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Article: Documentation and revitalization of the Zhuang language and culture of southwestern China through linguistic fieldwork

TitleDocumentation and revitalization of the Zhuang language and culture of southwestern China through linguistic fieldwork
Authors
Issue Date2010
PublisherLawrence Erlbaum Associates, Inc. The Journal's web site is located at http://www.leaonline.com/loi/dime
Citation
Diaspora, Indigenous, And Minority Education, 2010, v. 4 n. 3, p. 179-191 How to Cite?
AbstractThis article outlines innovative strategies, methods, and techniques for the documentation and revitalization of Zhuang language and culture through linguistic fieldwork. Zhuang, a Tai-Kadai language spoken mainly in the rural areas of the Guangxi Zhuang Autonomous Region of southwestern China, is the largest minority language in China, with about 20 million speakers. Although Zhuang is not in danger of dying out in the foreseeable future, it is indeed an endangered language, given that language shift is occurring in which more and more Zhuang children, especially those born in the cities, are picking up Putonghua, rather than Zhuang, as their most proficient language. Efforts, such as reported in this article, must be made to document and revitalize the language. © Taylor & Francis Group, LLC.
Persistent Identifierhttp://hdl.handle.net/10722/179552
ISSN
2015 SCImago Journal Rankings: 0.128
References

 

DC FieldValueLanguage
dc.contributor.authorBodomo, Aen_US
dc.date.accessioned2012-12-19T09:58:17Z-
dc.date.available2012-12-19T09:58:17Z-
dc.date.issued2010en_US
dc.identifier.citationDiaspora, Indigenous, And Minority Education, 2010, v. 4 n. 3, p. 179-191en_US
dc.identifier.issn1559-5692en_US
dc.identifier.urihttp://hdl.handle.net/10722/179552-
dc.description.abstractThis article outlines innovative strategies, methods, and techniques for the documentation and revitalization of Zhuang language and culture through linguistic fieldwork. Zhuang, a Tai-Kadai language spoken mainly in the rural areas of the Guangxi Zhuang Autonomous Region of southwestern China, is the largest minority language in China, with about 20 million speakers. Although Zhuang is not in danger of dying out in the foreseeable future, it is indeed an endangered language, given that language shift is occurring in which more and more Zhuang children, especially those born in the cities, are picking up Putonghua, rather than Zhuang, as their most proficient language. Efforts, such as reported in this article, must be made to document and revitalize the language. © Taylor & Francis Group, LLC.en_US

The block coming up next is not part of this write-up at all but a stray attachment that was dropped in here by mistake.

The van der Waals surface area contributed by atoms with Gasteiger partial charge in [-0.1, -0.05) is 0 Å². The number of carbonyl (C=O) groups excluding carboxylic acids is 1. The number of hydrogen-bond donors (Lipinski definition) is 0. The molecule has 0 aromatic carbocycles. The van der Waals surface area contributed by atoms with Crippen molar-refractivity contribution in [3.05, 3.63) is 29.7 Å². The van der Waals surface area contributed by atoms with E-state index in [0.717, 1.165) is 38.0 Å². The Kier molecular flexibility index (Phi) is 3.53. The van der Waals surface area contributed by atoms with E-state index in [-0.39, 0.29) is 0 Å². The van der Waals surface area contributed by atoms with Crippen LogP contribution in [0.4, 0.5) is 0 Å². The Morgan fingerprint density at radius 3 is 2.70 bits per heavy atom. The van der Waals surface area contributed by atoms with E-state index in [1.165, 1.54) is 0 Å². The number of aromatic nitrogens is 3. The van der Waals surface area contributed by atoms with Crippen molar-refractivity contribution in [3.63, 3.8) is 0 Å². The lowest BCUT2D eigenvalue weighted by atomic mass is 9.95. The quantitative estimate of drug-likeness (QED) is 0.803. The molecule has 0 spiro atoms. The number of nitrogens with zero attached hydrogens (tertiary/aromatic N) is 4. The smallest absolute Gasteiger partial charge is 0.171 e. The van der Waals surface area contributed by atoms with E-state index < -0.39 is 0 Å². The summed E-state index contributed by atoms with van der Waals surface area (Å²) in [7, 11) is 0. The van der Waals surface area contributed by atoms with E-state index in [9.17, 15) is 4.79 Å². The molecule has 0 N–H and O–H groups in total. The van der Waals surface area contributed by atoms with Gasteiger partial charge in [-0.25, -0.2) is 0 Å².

dc.languageengen_US
dc.publisherLawrence Erlbaum Associates, Inc. The Journal's web site is located at http://www.leaonline.com/loi/dimeen_US
dc.relation.ispartofDiaspora, Indigenous, and Minority Educationen_US
dc.titleDocumentation and revitalization of the Zhuang language and culture of southwestern China through linguistic fieldworken_US
dc.typeArticleen_US
dc.identifier.emailBodomo, A: abbodomo@hku.hken_US
dc.identifier.authorityBodomo, A=rp01204en_US
dc.description.naturelink_to_subscribed_fulltexten_US
dc.identifier.doi10.1080/15595690903442298en_US
dc.identifier.scopuseid_2-s2.0-79960624852en_US
dc.identifier.hkuros183830-
dc.relation.referenceshttp://www.scopus.com/mlt/select.url?eid=2-s2.0-79960624852&selection=ref&src=s&origin=recordpageen_US
dc.identifier.volume4en_US
dc.identifier.issue3en_US
dc.identifier.spage179en_US
dc.identifier.epage191en_US
dc.identifier.eissn1559-5706-
dc.publisher.placeUnited Statesen_US
dc.identifier.scopusauthoridBodomo, A=6506215976en_US

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